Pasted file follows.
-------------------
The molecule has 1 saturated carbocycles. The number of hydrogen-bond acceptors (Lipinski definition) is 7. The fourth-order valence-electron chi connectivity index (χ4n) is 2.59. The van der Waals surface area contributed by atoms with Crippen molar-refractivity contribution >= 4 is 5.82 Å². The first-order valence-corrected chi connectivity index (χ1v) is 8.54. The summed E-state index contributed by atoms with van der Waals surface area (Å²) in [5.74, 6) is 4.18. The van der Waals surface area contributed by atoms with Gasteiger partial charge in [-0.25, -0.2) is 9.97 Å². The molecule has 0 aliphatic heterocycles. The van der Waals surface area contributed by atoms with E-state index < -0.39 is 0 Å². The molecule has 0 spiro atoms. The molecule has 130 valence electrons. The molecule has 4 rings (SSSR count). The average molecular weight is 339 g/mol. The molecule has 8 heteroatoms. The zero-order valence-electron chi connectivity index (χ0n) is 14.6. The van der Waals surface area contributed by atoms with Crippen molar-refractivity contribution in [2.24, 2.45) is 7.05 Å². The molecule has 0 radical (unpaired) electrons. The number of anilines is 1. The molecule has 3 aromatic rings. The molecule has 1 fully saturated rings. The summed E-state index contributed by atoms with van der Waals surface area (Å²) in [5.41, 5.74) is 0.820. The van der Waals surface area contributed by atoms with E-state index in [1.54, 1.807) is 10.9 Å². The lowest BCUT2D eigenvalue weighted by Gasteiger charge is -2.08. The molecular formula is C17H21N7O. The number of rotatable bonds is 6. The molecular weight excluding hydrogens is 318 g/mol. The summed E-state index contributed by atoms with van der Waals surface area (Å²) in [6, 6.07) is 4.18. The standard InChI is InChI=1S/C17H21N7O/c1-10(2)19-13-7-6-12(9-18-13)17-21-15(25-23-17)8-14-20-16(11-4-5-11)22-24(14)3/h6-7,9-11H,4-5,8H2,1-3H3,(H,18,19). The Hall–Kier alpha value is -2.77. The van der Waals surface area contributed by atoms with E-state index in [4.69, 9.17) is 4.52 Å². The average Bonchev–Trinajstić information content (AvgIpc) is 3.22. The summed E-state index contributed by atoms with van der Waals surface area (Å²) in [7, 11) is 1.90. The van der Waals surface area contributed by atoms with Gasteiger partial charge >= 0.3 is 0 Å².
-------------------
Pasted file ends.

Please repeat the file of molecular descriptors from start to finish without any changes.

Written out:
The molecule has 1 saturated carbocycles. The number of hydrogen-bond acceptors (Lipinski definition) is 7. The fourth-order valence-electron chi connectivity index (χ4n) is 2.59. The van der Waals surface area contributed by atoms with Crippen molar-refractivity contribution >= 4 is 5.82 Å². The first-order valence-corrected chi connectivity index (χ1v) is 8.54. The summed E-state index contributed by atoms with van der Waals surface area (Å²) in [5.74, 6) is 4.18. The van der Waals surface area contributed by atoms with Gasteiger partial charge in [-0.25, -0.2) is 9.97 Å². The molecule has 0 aliphatic heterocycles. The van der Waals surface area contributed by atoms with E-state index < -0.39 is 0 Å². The molecule has 0 spiro atoms. The molecule has 130 valence electrons. The molecule has 4 rings (SSSR count). The average molecular weight is 339 g/mol. The molecule has 8 heteroatoms. The zero-order valence-electron chi connectivity index (χ0n) is 14.6. The van der Waals surface area contributed by atoms with Crippen molar-refractivity contribution in [2.24, 2.45) is 7.05 Å². The molecule has 0 radical (unpaired) electrons. The number of anilines is 1. The molecule has 3 aromatic rings. The molecule has 1 fully saturated rings. The summed E-state index contributed by atoms with van der Waals surface area (Å²) in [5.41, 5.74) is 0.820. The van der Waals surface area contributed by atoms with E-state index in [1.54, 1.807) is 10.9 Å². The lowest BCUT2D eigenvalue weighted by Gasteiger charge is -2.08. The molecular formula is C17H21N7O. The number of rotatable bonds is 6. The molecular weight excluding hydrogens is 318 g/mol. The summed E-state index contributed by atoms with van der Waals surface area (Å²) in [6, 6.07) is 4.18. The standard InChI is InChI=1S/C17H21N7O/c1-10(2)19-13-7-6-12(9-18-13)17-21-15(25-23-17)8-14-20-16(11-4-5-11)22-24(14)3/h6-7,9-11H,4-5,8H2,1-3H3,(H,18,19). The Hall–Kier alpha value is -2.77. The van der Waals surface area contributed by atoms with E-state index in [4.69, 9.17) is 4.52 Å². The average Bonchev–Trinajstić information content (AvgIpc) is 3.22. The summed E-state index contributed by atoms with van der Waals surface area (Å²) in [7, 11) is 1.90. The van der Waals surface area contributed by atoms with Gasteiger partial charge >= 0.3 is 0 Å².